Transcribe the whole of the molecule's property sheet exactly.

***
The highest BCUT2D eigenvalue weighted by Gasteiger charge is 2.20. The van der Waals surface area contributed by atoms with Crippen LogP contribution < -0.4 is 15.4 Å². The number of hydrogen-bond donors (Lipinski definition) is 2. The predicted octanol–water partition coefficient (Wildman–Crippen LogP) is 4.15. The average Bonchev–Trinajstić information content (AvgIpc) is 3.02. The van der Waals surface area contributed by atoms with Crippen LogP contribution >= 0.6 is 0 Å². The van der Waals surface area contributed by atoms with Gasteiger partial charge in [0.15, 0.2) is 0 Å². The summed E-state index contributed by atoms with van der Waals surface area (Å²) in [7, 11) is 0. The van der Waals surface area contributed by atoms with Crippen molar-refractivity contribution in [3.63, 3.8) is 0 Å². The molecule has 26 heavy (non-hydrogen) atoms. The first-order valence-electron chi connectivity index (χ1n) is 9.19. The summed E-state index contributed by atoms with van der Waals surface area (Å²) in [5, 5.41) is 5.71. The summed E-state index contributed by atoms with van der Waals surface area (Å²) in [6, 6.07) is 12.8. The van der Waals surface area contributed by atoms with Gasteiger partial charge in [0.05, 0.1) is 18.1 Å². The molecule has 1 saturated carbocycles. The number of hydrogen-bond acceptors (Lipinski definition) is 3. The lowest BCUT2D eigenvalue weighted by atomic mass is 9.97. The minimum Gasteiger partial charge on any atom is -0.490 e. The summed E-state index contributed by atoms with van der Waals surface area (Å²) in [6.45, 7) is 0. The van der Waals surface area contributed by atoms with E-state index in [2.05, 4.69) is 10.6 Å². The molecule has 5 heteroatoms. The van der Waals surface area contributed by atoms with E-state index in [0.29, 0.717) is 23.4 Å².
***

The highest BCUT2D eigenvalue weighted by Gasteiger charge is 2.20. The van der Waals surface area contributed by atoms with Crippen LogP contribution < -0.4 is 15.4 Å². The number of hydrogen-bond donors (Lipinski definition) is 2. The predicted octanol–water partition coefficient (Wildman–Crippen LogP) is 4.15. The average Bonchev–Trinajstić information content (AvgIpc) is 3.02. The van der Waals surface area contributed by atoms with Crippen LogP contribution >= 0.6 is 0 Å². The van der Waals surface area contributed by atoms with Gasteiger partial charge in [0.15, 0.2) is 0 Å². The summed E-state index contributed by atoms with van der Waals surface area (Å²) in [7, 11) is 0. The van der Waals surface area contributed by atoms with Crippen molar-refractivity contribution in [3.63, 3.8) is 0 Å². The molecule has 26 heavy (non-hydrogen) atoms. The first-order valence-electron chi connectivity index (χ1n) is 9.19. The summed E-state index contributed by atoms with van der Waals surface area (Å²) in [5, 5.41) is 5.71. The summed E-state index contributed by atoms with van der Waals surface area (Å²) in [6, 6.07) is 12.8. The van der Waals surface area contributed by atoms with Gasteiger partial charge in [0.05, 0.1) is 18.1 Å². The molecule has 1 saturated carbocycles. The number of hydrogen-bond acceptors (Lipinski definition) is 3. The lowest BCUT2D eigenvalue weighted by atomic mass is 9.97. The minimum Gasteiger partial charge on any atom is -0.490 e. The summed E-state index contributed by atoms with van der Waals surface area (Å²) in [6.45, 7) is 0. The van der Waals surface area contributed by atoms with E-state index in [2.05, 4.69) is 10.6 Å². The molecule has 5 heteroatoms. The van der Waals surface area contributed by atoms with E-state index in [0.29, 0.717) is 23.4 Å².